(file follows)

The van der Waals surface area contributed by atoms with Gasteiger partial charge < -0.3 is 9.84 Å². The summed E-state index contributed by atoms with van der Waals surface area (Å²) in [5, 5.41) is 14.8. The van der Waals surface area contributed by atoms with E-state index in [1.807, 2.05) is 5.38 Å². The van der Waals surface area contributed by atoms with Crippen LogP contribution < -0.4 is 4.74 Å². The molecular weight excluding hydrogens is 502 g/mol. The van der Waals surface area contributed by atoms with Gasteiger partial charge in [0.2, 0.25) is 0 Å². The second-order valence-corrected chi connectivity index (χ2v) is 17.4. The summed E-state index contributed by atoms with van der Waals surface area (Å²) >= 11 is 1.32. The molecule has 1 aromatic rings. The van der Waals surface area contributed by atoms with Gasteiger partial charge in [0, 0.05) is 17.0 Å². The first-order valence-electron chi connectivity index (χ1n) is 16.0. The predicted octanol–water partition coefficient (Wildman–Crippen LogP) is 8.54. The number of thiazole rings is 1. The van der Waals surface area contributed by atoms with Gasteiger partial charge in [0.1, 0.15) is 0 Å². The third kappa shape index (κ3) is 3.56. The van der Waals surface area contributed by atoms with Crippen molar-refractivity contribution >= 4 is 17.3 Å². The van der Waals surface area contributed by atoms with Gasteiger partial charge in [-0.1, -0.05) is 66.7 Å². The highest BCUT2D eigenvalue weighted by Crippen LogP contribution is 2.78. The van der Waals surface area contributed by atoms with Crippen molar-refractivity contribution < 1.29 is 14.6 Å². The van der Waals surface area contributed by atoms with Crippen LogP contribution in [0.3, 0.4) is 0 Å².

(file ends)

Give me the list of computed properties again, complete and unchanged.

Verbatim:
The van der Waals surface area contributed by atoms with Gasteiger partial charge < -0.3 is 9.84 Å². The summed E-state index contributed by atoms with van der Waals surface area (Å²) in [5, 5.41) is 14.8. The van der Waals surface area contributed by atoms with E-state index in [1.807, 2.05) is 5.38 Å². The van der Waals surface area contributed by atoms with Crippen LogP contribution < -0.4 is 4.74 Å². The molecular weight excluding hydrogens is 502 g/mol. The van der Waals surface area contributed by atoms with Gasteiger partial charge in [0.2, 0.25) is 0 Å². The second-order valence-corrected chi connectivity index (χ2v) is 17.4. The summed E-state index contributed by atoms with van der Waals surface area (Å²) >= 11 is 1.32. The molecule has 1 aromatic rings. The van der Waals surface area contributed by atoms with Gasteiger partial charge in [0, 0.05) is 17.0 Å². The first-order valence-electron chi connectivity index (χ1n) is 16.0. The predicted octanol–water partition coefficient (Wildman–Crippen LogP) is 8.54. The number of thiazole rings is 1. The van der Waals surface area contributed by atoms with Gasteiger partial charge in [0.1, 0.15) is 0 Å². The third kappa shape index (κ3) is 3.56. The van der Waals surface area contributed by atoms with Crippen molar-refractivity contribution >= 4 is 17.3 Å². The van der Waals surface area contributed by atoms with Gasteiger partial charge in [-0.1, -0.05) is 66.7 Å². The highest BCUT2D eigenvalue weighted by Crippen LogP contribution is 2.78. The van der Waals surface area contributed by atoms with Crippen molar-refractivity contribution < 1.29 is 14.6 Å². The van der Waals surface area contributed by atoms with Crippen LogP contribution in [0.3, 0.4) is 0 Å².